Branson’s no virgin on peak oil

Celebrity endorsements can be a mixed blessing. How do you react when a celebrity such as Richard Branson (that’s SIR Richard Branson, if you please) says something like this: “The next five years will see us face another crunch – the oil crunch. This time, we do have the chance to prepare. The challenge is to use that time well. Our message to government and businesses is clear: act,” he says in a foreword to a new report on the crisis. “Don’t let the oil crunch catch us out in the way that the credit crunch did.” Branson is no Donald Trump, still, what does the flamboyant owner of an airline know about oil…oh wait, he might at that. Airlines are terribly sensitive about fuel prices.

He probably knows that the concept of ‘peak oil’ – the top of the curve in oil production worldwide, that point where production begins its (inevitable) decline – is one of the bigger of the world’s controversies. Not quite up there with global warming, but close. In fact, peak oil is often related to global warming, since the burning of petroleum products, most especially for transportation, is considered a big factor in raising the world’s carbon dioxide level. But what Branson is warning about is something that will happen even before the really big effects of global warming are apparent. That will be the rise of oil prices as stocks become shorter and the demand (seemingly) escalates forever. He’s looking at another chance for global financial collapse, and damn the controversy, this needs to be addressed. Branson’s remarks are in connection with a paper to be shortly released in which several British executives join in calling for the world’s governments (and media, and public) to take peak oil seriously.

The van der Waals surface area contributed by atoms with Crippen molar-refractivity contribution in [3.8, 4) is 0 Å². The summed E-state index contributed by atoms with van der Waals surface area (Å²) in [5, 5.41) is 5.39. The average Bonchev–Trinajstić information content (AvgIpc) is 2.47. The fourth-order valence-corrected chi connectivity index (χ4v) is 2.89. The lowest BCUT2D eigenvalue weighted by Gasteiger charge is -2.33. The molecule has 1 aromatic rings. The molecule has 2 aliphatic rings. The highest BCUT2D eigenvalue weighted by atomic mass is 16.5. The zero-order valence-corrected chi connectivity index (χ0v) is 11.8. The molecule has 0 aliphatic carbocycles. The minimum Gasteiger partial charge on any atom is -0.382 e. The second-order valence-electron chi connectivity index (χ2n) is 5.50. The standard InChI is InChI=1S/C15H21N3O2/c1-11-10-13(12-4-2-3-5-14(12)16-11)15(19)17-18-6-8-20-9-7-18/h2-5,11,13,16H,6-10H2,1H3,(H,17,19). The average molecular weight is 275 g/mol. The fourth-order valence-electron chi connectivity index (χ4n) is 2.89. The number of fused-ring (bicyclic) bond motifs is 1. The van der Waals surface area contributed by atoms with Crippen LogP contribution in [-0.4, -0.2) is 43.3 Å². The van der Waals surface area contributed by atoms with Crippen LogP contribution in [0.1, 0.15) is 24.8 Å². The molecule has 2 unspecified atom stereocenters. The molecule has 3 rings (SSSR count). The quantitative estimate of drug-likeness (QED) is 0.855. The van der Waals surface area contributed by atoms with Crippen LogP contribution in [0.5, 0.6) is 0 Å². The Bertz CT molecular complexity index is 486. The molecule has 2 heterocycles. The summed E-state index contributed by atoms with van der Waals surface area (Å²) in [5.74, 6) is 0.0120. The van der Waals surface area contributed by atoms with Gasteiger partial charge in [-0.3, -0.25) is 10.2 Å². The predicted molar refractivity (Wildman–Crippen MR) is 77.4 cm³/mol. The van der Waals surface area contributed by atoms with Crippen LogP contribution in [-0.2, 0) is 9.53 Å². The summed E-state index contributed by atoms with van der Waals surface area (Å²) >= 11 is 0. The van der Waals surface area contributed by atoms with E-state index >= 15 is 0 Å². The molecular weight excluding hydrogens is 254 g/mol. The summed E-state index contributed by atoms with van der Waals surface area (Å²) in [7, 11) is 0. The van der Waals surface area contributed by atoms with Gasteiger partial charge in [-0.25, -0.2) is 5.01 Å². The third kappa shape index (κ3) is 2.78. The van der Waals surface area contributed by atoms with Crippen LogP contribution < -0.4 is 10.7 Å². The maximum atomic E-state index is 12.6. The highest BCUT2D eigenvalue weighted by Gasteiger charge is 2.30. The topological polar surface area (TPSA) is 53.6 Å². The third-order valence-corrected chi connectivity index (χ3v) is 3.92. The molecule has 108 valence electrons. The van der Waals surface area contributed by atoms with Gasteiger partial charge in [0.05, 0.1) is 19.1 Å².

It could happen. Oil and money are almost synonymous. We’ve already had several economic shocks related to oil, especially 1973. Our latest financial didoes have been related to bubbles ( bubble, housing bubble); perhaps if you look at the peak of oil production as a kind of bubble, there is a connection here too. More seriously, if money makes the world go round, oil lubricates the wheels of commerce. There isn’t much in a modern economy that isn’t in some way related to an industry running on oil (or a derivative). So whatever happens to oil, affects the global economy. Petrodollars have been crucial in the financial domain, petroleum is crucial in the real world. Yes, if the world doesn’t have enough oil, the price may (really) kill us.

Part of the controversy has been that though no one denies we’ll someday run short of petroleum; it’s when and how fast that counts. If peak oil happens thirty years from now and takes a half a century to work its way down to zero – well, that’s one thing. On that time horizon, many people assume there will technological fixes – alternatives to petroleum. Obviously, there are some available now, only they’re not as cheap as oil.